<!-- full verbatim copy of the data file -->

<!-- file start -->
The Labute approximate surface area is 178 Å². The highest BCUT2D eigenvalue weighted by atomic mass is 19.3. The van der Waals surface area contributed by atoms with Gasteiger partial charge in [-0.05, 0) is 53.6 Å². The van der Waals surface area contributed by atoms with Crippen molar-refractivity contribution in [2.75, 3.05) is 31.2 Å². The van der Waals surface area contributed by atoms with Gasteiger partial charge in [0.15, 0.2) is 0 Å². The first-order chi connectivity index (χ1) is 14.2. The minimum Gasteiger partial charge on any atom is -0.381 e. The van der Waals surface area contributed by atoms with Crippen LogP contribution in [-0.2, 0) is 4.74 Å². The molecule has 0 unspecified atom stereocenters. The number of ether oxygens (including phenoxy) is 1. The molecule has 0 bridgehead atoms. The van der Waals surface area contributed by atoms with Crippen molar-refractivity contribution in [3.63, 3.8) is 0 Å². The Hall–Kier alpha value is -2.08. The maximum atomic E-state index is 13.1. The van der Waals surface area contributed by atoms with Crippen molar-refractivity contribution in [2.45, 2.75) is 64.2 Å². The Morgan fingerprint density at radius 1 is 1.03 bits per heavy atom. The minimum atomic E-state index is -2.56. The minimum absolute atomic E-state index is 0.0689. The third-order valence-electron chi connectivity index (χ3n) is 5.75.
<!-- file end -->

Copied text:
The Labute approximate surface area is 178 Å². The highest BCUT2D eigenvalue weighted by atomic mass is 19.3. The van der Waals surface area contributed by atoms with Gasteiger partial charge in [-0.05, 0) is 53.6 Å². The van der Waals surface area contributed by atoms with Crippen molar-refractivity contribution in [2.75, 3.05) is 31.2 Å². The van der Waals surface area contributed by atoms with Gasteiger partial charge in [0.15, 0.2) is 0 Å². The first-order chi connectivity index (χ1) is 14.2. The minimum Gasteiger partial charge on any atom is -0.381 e. The van der Waals surface area contributed by atoms with Crippen LogP contribution in [-0.2, 0) is 4.74 Å². The molecule has 0 unspecified atom stereocenters. The number of ether oxygens (including phenoxy) is 1. The molecule has 0 bridgehead atoms. The van der Waals surface area contributed by atoms with Crippen molar-refractivity contribution in [3.63, 3.8) is 0 Å². The Hall–Kier alpha value is -2.08. The maximum atomic E-state index is 13.1. The van der Waals surface area contributed by atoms with Crippen molar-refractivity contribution in [2.45, 2.75) is 64.2 Å². The Morgan fingerprint density at radius 1 is 1.03 bits per heavy atom. The minimum atomic E-state index is -2.56. The minimum absolute atomic E-state index is 0.0689. The third-order valence-electron chi connectivity index (χ3n) is 5.75.